VANCOUVER — Listeners are being given control of the airwaves, via software allowing voting for the next songs to be aired. With digital station Union Jack in the United Kingdom receiving millions of votes in its first year on air, Vancouver’s Kiss Radio has now become what it describes as the first “fully interactive” radio station in Canada.
The Kiss Radio mobile app.
The Rogers Media-owned station allows listeners to choose what songs are aired through a new voting system on its website and mobile app. Songs on the Kiss playlist are pushed up and down in real time through user votes, with the most popular songs going to air.
“Audience expectations are changing, and we’re always exploring new ways to deepen engagement with our listeners on digital platforms,” said Kiss Program Director John Hipper. “This innovative approach to song selection makes the listening experience a true partnership between our station and our audience, by offering listeners the chance to co-create the musical experience of the entire station.”
Clint Marsh is Futuri product manager.
The system at Kiss is driven by three audience engagement systems from Cleveland, Ohio-based Futuri Media: Post, an on-demand audio production and publishing tool for broadcast and original content; TopicPulse, a story discovery tool; and #engage, which powers the user voting system.
Futuri’s Product Manager Clint Marsh explained: “#engage is the evolution of a product originally known as ‘Listener Driven Radio,’ which launched in 2009 as a way to give listeners control of their radio station. That was a voting tool; today’s #engage has evolved into a fully interactive engagement tool, with a focus on social media It’s currently in use in the U.K., Canada, the United States, Italy, Brunei and Finland, with more territories launching soon.”
At Kiss, listeners vote on every song that plays, within a set of parameters that the PD controls. Stations using the system can choose from six different types of voting sessions to keep programming fresh. As well as voting songs up and down, other options include multiple songs pitted against each other, or listeners picking the number one most-voted song each hour.
“We install a program that enables our servers to interact with the station’s automation system,” said Marsh. “It’s a simple install, and from that point, the proprietary Futuri software does the work.” He explained that they’ve had to overcome challenges when interacting with listeners. “One of several examples: we’ve built many layers of security into #engage to keep voting pure, and protect results from overzealous fan groups who try and flood the system.”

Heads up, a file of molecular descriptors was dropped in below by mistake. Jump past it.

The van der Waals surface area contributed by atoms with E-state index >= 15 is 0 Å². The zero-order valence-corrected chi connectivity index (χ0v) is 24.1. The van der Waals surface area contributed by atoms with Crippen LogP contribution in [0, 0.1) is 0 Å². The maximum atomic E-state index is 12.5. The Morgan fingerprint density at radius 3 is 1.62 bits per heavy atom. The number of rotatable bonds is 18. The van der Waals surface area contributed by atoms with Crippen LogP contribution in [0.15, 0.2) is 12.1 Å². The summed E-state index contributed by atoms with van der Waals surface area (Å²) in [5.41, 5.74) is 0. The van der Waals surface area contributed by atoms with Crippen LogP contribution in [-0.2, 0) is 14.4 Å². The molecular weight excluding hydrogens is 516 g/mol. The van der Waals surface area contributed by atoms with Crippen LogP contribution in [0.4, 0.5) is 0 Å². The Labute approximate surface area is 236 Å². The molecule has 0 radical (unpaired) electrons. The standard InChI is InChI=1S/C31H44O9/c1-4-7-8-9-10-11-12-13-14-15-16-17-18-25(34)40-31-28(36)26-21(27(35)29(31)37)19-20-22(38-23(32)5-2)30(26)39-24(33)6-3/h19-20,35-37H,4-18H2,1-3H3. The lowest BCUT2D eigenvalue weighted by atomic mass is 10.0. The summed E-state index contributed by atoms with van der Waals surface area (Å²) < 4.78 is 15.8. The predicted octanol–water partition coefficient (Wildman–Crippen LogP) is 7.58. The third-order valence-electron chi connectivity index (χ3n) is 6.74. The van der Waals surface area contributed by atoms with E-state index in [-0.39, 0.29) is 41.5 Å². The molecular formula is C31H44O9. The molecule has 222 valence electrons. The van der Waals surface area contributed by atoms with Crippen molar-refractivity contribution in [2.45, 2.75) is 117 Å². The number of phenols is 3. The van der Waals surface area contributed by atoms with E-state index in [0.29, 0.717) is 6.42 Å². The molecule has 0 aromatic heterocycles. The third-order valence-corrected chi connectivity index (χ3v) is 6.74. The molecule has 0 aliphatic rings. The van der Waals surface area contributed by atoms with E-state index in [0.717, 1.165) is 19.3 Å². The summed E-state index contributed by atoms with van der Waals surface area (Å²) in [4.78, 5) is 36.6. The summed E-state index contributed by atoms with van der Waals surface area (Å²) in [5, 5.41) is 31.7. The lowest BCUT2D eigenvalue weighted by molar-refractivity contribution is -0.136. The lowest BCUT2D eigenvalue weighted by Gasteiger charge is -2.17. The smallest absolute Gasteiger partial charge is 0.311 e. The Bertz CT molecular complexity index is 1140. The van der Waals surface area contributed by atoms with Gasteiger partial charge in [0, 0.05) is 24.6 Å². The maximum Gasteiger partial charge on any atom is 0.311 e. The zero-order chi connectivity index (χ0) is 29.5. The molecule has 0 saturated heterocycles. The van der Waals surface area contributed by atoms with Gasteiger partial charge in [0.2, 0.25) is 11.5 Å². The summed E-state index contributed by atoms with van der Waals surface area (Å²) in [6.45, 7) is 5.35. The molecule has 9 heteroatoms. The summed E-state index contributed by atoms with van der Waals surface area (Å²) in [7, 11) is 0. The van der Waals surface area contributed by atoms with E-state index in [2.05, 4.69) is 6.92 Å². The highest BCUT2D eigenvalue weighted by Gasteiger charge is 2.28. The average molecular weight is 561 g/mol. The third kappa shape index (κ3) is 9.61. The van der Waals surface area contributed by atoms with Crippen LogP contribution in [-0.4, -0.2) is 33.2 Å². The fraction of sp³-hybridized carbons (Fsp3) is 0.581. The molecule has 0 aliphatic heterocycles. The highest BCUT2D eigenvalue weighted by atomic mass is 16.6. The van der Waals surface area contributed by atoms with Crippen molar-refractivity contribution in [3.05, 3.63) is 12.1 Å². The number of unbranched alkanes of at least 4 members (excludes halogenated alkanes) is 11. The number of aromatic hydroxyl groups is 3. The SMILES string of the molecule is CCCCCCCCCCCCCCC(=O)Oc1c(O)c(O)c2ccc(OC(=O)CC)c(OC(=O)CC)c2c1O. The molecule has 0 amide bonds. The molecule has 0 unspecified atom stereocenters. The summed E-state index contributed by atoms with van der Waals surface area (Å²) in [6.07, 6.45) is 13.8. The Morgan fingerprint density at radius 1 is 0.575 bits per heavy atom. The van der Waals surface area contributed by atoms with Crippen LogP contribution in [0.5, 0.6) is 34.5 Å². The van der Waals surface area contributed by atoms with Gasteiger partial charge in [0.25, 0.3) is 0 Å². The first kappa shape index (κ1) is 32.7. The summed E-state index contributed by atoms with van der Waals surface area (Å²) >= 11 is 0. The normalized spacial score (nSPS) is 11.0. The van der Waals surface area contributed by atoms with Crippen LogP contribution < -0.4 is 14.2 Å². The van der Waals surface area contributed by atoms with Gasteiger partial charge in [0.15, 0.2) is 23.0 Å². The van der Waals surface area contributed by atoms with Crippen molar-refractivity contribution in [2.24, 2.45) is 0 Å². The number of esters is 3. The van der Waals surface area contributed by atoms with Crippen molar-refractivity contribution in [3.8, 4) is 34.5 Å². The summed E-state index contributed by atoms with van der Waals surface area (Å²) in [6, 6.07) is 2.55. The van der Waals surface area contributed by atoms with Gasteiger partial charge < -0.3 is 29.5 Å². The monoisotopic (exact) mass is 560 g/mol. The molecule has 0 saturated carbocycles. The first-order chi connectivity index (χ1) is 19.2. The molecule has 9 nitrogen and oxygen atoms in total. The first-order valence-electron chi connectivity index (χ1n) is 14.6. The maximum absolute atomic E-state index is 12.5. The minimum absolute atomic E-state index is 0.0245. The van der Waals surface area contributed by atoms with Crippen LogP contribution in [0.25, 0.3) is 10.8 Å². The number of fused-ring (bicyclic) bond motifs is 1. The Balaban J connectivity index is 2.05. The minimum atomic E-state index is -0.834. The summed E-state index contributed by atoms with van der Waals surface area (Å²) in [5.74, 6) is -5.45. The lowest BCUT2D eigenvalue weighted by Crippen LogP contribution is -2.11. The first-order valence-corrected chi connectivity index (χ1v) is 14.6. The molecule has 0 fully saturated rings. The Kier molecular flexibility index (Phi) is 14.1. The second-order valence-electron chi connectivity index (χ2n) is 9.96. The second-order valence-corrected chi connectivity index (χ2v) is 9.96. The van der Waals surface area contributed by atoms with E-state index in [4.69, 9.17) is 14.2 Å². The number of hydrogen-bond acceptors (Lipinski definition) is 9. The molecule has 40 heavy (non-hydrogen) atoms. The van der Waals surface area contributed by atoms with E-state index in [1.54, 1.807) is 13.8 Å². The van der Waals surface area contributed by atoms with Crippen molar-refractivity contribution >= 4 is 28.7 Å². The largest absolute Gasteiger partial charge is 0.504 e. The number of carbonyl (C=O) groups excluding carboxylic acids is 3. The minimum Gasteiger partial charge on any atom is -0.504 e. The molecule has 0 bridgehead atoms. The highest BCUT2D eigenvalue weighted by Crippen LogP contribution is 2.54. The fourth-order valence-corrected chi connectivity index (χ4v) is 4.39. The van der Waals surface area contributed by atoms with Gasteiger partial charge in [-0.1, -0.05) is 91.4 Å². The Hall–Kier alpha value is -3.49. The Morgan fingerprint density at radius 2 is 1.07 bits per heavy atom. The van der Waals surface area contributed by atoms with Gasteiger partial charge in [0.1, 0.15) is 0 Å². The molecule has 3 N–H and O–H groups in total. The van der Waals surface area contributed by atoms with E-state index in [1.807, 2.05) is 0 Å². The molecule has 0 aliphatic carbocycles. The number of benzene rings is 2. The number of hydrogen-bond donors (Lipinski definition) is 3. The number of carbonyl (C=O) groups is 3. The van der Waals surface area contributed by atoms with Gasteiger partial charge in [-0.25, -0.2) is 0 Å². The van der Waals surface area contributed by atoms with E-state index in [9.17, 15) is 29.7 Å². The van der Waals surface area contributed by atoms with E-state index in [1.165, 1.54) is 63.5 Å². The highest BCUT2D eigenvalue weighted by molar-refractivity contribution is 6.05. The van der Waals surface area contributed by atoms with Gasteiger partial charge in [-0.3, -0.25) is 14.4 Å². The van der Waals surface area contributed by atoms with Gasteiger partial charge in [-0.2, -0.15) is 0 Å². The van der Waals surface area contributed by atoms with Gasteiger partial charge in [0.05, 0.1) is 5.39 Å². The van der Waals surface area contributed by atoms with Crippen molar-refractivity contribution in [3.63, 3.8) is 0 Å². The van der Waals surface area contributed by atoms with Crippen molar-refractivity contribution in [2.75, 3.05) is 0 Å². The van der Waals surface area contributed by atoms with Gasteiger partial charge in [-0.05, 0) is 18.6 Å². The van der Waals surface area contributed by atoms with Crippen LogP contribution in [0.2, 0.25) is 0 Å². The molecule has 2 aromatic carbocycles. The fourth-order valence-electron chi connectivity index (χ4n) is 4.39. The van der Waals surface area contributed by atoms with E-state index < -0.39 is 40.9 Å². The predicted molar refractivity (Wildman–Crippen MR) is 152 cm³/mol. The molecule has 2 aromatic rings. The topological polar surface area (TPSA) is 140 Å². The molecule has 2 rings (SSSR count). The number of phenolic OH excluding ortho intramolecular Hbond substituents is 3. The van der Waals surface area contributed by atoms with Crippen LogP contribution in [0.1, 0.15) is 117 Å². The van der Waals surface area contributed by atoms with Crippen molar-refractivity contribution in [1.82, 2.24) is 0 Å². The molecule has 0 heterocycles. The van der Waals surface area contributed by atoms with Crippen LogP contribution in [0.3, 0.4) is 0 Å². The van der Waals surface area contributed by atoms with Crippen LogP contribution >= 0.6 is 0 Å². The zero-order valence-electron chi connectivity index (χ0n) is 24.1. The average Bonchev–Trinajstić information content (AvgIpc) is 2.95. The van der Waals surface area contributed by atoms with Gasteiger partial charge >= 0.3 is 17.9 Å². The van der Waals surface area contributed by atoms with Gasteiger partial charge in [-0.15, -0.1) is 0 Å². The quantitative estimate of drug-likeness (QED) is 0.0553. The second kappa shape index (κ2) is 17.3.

At Vancouver’s Kiss, audiences can also sign-up to receive alerts indicating when their favorite song is about to play, and also share their favorite tracks to social to encourage friends to join in the fun. An up-to-date list of “Recent Songs Voted On-Air” keeps the audience informed of the station’s biggest hits.
Kiss also now uses TopicPulse, Futuri’s real-time story discovery tool that scans social networks and more than 100,000 verified sources of news and information on topics. This can identify which local demographics are responding to stories, and where those stories are in their life cycle. It’s combined with a live stream of content ideas specific to the format and target, based on the data, and curated by a team of writers and producers.
Giles Gear of Union Jack and friend celebrate the Best of British.
BEST OF BRITISH
Meanwhile in the United Kingdom, listeners have been choosing the music for over a year at national digital station Union Jack. Launched in September 2016 on the country’s second national commercial DAB multiplex, over 100,000 people now tune in to the Oxford-based station each week.
“Jack as a brand has a history of innovating and ripping up the radio rulebook,” said Program Manager Giles Gear. “Union Jack continues that tradition by allowing every single song to be voted for by listeners, something that’s clearly popular, with almost nine million votes in just 12 months.”
Alongside the songs, Union Jack also features comedy. “Union Jack celebrates ‘the Best of British,’ which goes beyond just music,” explained Gear. “Humor is part of Britain’s DNA and Union Jack incorporates that into its programming. From IDs that acknowledge our love of queuing, to classic clips from British sitcoms, and even producing original, innovative comedy, Union Jack recognizes Britain’s love affair with comedy and provides a home for it.”
Union Jack logo
Listeners are also heard on air on Union Jack. “We are inundated with ‘Backchats’ on a daily basis,” said Gear. “These are short 20-second messages left on our app, that range from awful Christmas cracker-style jokes to people just thanking us for existing! The Backchat feature gives listeners a direct relationship with the station, and we’re constantly using their voices on air.” When asked how the listeners have influenced the output of the station, he sighed: “My goodness, they really love ELO!”
Alongside the national Union Jack, listeners are now also choosing the music on separate local Jack-branded stations in Oxford, Surrey and Portsmouth.